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Periodical article Periodical article Leiden University catalogue Leiden University catalogue WorldCat catalogue WorldCat
Title:'Ogaranya' (wealthy men) in late nineteenth century Igboland: chief Igwebe Odum of Arondizuogu, c. 1860-1940
Author:Njoku, Raphael ChijiokeISNI
Periodical:African Economic History (ISSN 0145-2258)
Geographic term:Nigeria
Subjects:traditional rulers
slave trade
class formation
economic history
External link:https://www.jstor.org/stable/41501701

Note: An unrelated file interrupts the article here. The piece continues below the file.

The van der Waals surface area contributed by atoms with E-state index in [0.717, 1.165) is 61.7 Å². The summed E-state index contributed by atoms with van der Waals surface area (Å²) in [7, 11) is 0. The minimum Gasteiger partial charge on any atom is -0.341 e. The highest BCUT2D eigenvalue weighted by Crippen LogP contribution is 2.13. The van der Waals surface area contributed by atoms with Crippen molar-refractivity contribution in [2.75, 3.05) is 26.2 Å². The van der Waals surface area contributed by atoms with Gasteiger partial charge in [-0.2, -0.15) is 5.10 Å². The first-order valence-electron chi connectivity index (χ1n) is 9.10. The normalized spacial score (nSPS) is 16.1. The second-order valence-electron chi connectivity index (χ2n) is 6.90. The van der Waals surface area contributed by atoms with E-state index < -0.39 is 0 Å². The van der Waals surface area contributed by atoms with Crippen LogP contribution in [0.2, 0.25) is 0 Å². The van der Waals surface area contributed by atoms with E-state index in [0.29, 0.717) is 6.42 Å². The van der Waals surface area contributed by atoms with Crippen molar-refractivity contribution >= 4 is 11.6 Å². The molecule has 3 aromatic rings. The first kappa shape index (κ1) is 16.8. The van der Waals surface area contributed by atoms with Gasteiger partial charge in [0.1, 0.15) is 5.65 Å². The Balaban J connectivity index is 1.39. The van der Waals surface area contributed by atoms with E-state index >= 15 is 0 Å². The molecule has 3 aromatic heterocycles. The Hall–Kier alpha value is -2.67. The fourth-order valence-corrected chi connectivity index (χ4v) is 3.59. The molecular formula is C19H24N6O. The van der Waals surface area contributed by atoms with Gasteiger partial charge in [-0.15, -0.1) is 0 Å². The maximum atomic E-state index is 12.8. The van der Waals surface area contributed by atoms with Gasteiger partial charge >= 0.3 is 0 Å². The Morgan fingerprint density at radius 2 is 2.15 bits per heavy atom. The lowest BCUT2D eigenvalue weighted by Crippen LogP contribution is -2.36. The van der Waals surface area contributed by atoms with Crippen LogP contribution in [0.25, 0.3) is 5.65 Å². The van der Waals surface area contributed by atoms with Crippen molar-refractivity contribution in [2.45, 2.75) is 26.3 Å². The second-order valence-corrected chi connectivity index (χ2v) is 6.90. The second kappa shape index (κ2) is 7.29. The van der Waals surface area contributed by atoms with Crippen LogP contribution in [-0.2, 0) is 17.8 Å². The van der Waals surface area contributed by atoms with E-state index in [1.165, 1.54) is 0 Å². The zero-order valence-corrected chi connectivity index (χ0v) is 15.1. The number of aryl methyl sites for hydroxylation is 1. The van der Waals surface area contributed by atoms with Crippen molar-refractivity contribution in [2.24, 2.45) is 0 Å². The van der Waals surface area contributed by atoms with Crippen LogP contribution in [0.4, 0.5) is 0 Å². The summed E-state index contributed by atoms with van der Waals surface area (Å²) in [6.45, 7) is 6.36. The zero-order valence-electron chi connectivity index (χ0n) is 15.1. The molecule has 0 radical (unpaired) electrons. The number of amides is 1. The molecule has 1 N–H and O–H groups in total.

Abstract:Although the British outlawed slave trading for its subjects in 1807, the Igbo hinterland of Nigeria sustained illicit trade late into the second decade of the 20th century. The slaves previously meant for the overseas market were now engaged in plantation farms where their labour accelerated the growth of the palm oil trade. This paper examines this continuation of the slave trade as reflected in the life of Igbo chief Igwebe Odum of Arondizuogu. His life story provides insight into the nature of a class of nouveaux riche who emerged in West Africa, including Igboland, where they were known as 'ogaranya'. Igwebe Odum is remembered as someone who was able to take advantage of opportunities. In 1929, his kinsmen referred to him as 'omenuko-aku', or 'one who is financially buoyant in the midst of scarcity', but how he achieved this status is controversial. The paper argues that the 'ogaranya' were the product of various forces of change, including slavery, its abolition, the development of the palm oil trade, and the rise of a merchant-capitalist class. Notes, ref. [ASC Leiden abstract]